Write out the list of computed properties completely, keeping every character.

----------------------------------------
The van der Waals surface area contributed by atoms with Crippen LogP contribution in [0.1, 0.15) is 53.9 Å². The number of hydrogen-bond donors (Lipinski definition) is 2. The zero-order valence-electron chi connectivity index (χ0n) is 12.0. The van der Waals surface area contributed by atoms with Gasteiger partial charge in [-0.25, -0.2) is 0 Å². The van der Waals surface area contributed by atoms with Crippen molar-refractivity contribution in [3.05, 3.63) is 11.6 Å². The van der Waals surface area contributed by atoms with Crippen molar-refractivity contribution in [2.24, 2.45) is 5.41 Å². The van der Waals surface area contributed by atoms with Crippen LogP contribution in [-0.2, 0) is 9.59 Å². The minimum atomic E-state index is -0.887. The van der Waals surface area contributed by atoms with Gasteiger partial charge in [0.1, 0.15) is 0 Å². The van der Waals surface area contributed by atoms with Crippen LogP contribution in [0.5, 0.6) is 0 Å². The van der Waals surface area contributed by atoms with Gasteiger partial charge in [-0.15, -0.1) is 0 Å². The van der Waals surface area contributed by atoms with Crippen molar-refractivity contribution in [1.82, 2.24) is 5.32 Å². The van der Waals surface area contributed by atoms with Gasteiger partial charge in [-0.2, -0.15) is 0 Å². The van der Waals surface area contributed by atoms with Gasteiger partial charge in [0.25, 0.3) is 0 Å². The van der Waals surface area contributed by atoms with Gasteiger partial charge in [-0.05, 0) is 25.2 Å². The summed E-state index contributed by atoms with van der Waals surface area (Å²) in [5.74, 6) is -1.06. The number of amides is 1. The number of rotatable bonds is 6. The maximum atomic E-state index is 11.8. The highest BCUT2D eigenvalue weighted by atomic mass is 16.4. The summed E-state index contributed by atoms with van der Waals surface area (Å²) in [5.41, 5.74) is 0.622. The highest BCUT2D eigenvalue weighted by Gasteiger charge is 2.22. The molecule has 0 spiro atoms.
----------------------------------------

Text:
The van der Waals surface area contributed by atoms with Crippen LogP contribution in [0.1, 0.15) is 53.9 Å². The number of hydrogen-bond donors (Lipinski definition) is 2. The zero-order valence-electron chi connectivity index (χ0n) is 12.0. The van der Waals surface area contributed by atoms with Gasteiger partial charge in [-0.25, -0.2) is 0 Å². The van der Waals surface area contributed by atoms with Crippen molar-refractivity contribution in [3.05, 3.63) is 11.6 Å². The van der Waals surface area contributed by atoms with Crippen molar-refractivity contribution in [2.24, 2.45) is 5.41 Å². The van der Waals surface area contributed by atoms with Crippen LogP contribution in [-0.2, 0) is 9.59 Å². The minimum atomic E-state index is -0.887. The van der Waals surface area contributed by atoms with Gasteiger partial charge in [0.1, 0.15) is 0 Å². The van der Waals surface area contributed by atoms with Crippen LogP contribution in [0.5, 0.6) is 0 Å². The van der Waals surface area contributed by atoms with Gasteiger partial charge in [-0.15, -0.1) is 0 Å². The van der Waals surface area contributed by atoms with Crippen molar-refractivity contribution in [1.82, 2.24) is 5.32 Å². The van der Waals surface area contributed by atoms with Gasteiger partial charge in [-0.2, -0.15) is 0 Å². The van der Waals surface area contributed by atoms with Gasteiger partial charge in [0.25, 0.3) is 0 Å². The van der Waals surface area contributed by atoms with Gasteiger partial charge in [-0.05, 0) is 25.2 Å². The summed E-state index contributed by atoms with van der Waals surface area (Å²) in [5.74, 6) is -1.06. The number of amides is 1. The number of rotatable bonds is 6. The maximum atomic E-state index is 11.8. The highest BCUT2D eigenvalue weighted by atomic mass is 16.4. The summed E-state index contributed by atoms with van der Waals surface area (Å²) in [5.41, 5.74) is 0.622. The highest BCUT2D eigenvalue weighted by Gasteiger charge is 2.22. The molecule has 0 spiro atoms.